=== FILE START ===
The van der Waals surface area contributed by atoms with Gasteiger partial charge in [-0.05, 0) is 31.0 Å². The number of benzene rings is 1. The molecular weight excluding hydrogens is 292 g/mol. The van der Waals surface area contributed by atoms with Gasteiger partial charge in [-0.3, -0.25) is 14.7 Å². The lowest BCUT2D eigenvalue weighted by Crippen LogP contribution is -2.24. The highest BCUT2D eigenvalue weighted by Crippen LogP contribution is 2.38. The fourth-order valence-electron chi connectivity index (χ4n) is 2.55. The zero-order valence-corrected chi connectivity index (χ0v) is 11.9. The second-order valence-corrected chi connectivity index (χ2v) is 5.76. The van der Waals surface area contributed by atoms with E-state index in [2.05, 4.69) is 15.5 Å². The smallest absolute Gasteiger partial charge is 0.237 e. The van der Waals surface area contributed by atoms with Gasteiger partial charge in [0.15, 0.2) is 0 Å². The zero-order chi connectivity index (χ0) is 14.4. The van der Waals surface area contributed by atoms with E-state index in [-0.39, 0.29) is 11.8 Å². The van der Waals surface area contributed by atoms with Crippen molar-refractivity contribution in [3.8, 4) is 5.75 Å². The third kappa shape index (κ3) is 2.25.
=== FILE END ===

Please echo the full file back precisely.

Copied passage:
The van der Waals surface area contributed by atoms with Gasteiger partial charge in [-0.05, 0) is 31.0 Å². The number of benzene rings is 1. The molecular weight excluding hydrogens is 292 g/mol. The van der Waals surface area contributed by atoms with Gasteiger partial charge in [-0.3, -0.25) is 14.7 Å². The lowest BCUT2D eigenvalue weighted by Crippen LogP contribution is -2.24. The highest BCUT2D eigenvalue weighted by Crippen LogP contribution is 2.38. The fourth-order valence-electron chi connectivity index (χ4n) is 2.55. The zero-order valence-corrected chi connectivity index (χ0v) is 11.9. The second-order valence-corrected chi connectivity index (χ2v) is 5.76. The van der Waals surface area contributed by atoms with E-state index in [2.05, 4.69) is 15.5 Å². The smallest absolute Gasteiger partial charge is 0.237 e. The van der Waals surface area contributed by atoms with Gasteiger partial charge in [0.15, 0.2) is 0 Å². The zero-order chi connectivity index (χ0) is 14.4. The van der Waals surface area contributed by atoms with E-state index in [-0.39, 0.29) is 11.8 Å². The van der Waals surface area contributed by atoms with Crippen molar-refractivity contribution in [3.8, 4) is 5.75 Å². The third kappa shape index (κ3) is 2.25.